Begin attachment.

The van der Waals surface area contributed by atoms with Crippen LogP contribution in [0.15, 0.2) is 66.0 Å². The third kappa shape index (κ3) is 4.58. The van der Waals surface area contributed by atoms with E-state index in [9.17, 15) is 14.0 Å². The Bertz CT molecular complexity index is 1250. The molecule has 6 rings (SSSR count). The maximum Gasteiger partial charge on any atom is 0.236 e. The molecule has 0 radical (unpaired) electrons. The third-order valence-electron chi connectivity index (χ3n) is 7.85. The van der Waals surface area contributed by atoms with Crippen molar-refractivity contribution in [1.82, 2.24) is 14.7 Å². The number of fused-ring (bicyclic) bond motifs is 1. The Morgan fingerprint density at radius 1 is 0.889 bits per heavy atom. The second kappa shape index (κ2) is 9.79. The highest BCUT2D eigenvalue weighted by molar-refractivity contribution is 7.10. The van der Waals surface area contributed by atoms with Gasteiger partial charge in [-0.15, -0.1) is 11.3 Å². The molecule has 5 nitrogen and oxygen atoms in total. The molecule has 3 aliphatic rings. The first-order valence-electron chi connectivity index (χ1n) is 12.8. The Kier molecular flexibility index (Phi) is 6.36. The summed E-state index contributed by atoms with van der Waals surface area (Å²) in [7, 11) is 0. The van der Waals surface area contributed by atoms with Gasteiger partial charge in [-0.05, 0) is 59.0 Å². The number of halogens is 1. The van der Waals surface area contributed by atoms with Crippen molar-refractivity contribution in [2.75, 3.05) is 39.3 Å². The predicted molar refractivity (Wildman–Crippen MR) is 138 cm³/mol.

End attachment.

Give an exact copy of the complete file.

The van der Waals surface area contributed by atoms with Crippen LogP contribution in [0.15, 0.2) is 66.0 Å². The third kappa shape index (κ3) is 4.58. The van der Waals surface area contributed by atoms with E-state index in [9.17, 15) is 14.0 Å². The Bertz CT molecular complexity index is 1250. The molecule has 6 rings (SSSR count). The maximum Gasteiger partial charge on any atom is 0.236 e. The molecule has 0 radical (unpaired) electrons. The third-order valence-electron chi connectivity index (χ3n) is 7.85. The van der Waals surface area contributed by atoms with Crippen molar-refractivity contribution in [1.82, 2.24) is 14.7 Å². The number of fused-ring (bicyclic) bond motifs is 1. The Morgan fingerprint density at radius 1 is 0.889 bits per heavy atom. The second kappa shape index (κ2) is 9.79. The highest BCUT2D eigenvalue weighted by molar-refractivity contribution is 7.10. The van der Waals surface area contributed by atoms with Gasteiger partial charge in [-0.15, -0.1) is 11.3 Å². The molecule has 5 nitrogen and oxygen atoms in total. The molecule has 3 aliphatic rings. The first-order valence-electron chi connectivity index (χ1n) is 12.8. The Kier molecular flexibility index (Phi) is 6.36. The summed E-state index contributed by atoms with van der Waals surface area (Å²) in [7, 11) is 0. The van der Waals surface area contributed by atoms with Gasteiger partial charge in [-0.05, 0) is 59.0 Å². The number of halogens is 1. The van der Waals surface area contributed by atoms with Crippen molar-refractivity contribution in [2.75, 3.05) is 39.3 Å². The predicted molar refractivity (Wildman–Crippen MR) is 138 cm³/mol.